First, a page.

Examine Stress Section Through Model

I'm performing a simple linear load/displacement/stress study on an eye bolt.

I wish to extract data at a plane fixed relative to the coordinate system, i.e. this simulates the wall that the bolt is fixed to.

Thanks for any help.

Comments

  • To view the interior stress, use the Cutting plane slider at the top-right of the toolbar.

    To get the data in table form, you'd have to align some nodes into the plane you want before solving. You can then make a node selection of them and that'll appear as an option in the Table in the solution.
  • Thanks Victor, having a play now, is there a way to quantify the location of the cut plane? I presume at the moment it jumps node to node, so you'd need a set of nodes at the desired distance for the tool to 'get a fix on'.

    How would you go about doing this?

    Also well done and thank you for this software, it really hits the sweet spot of price and usability, I like the personal touch with support too, keep it up dude.
  • Pretty much, yes, like you say.

    If you're repeatedly looking at the same plane, you could use two different components then you can make one invisible in the postprocessor.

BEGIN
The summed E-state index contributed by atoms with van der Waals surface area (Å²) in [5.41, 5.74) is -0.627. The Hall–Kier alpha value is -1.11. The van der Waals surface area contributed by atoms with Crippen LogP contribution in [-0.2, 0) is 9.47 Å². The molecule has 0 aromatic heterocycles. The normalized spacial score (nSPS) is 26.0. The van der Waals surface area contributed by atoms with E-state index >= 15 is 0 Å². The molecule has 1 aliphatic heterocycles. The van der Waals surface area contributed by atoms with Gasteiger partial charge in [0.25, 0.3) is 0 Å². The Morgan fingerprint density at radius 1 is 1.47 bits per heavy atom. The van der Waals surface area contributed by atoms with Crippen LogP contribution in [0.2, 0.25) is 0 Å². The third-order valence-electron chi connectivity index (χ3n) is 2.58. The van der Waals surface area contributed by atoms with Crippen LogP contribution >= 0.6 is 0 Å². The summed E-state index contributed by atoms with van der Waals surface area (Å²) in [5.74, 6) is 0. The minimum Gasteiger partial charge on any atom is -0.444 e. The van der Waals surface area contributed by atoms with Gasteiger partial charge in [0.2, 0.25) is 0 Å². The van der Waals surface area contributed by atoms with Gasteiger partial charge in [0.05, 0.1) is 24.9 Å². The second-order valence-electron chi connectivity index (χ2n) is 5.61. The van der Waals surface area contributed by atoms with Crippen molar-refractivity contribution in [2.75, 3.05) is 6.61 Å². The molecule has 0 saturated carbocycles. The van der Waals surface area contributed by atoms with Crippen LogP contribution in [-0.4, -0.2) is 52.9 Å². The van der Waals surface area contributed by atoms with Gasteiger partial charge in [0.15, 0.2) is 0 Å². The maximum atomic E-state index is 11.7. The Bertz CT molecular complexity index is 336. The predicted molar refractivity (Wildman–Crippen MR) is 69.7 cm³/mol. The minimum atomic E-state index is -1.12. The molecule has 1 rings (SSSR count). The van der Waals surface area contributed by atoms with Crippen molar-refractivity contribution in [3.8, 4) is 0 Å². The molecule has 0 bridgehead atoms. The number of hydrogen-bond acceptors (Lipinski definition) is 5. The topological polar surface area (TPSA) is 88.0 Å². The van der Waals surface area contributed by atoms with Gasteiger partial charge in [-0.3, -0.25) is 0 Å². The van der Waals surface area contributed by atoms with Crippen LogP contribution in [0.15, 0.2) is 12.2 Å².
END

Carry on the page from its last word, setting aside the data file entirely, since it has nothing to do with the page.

• edited July 27
    Another option would be making a volume division on the geometry using Salome, then join both and make a mesh on that joined geometry, to have a continuos mesh but divided exactly where you need the plane with coincident nodes. Then you can export as UNV and open in Mecway to complete the model, and as Victor says, you can make every side as as component to hide/show easily.

    Is possible to add this feature (mesh with coincident nodes for adjacent surfaces) in the future?

    Regards
  • Would I have to make a bonded contact between the two components? I'll test this at some point after work.
  • If you use coincident mesh (made it on Salome) there is no need to bond as they share nodes.
  • Where do you learn how to use salome?
  • I agree. It would be useful having numeric value display for cutting plane to quantify the position
Sign In or Register to comment.

Howdy, Stranger!

It looks like you're new here. If you want to get involved, click one of these buttons!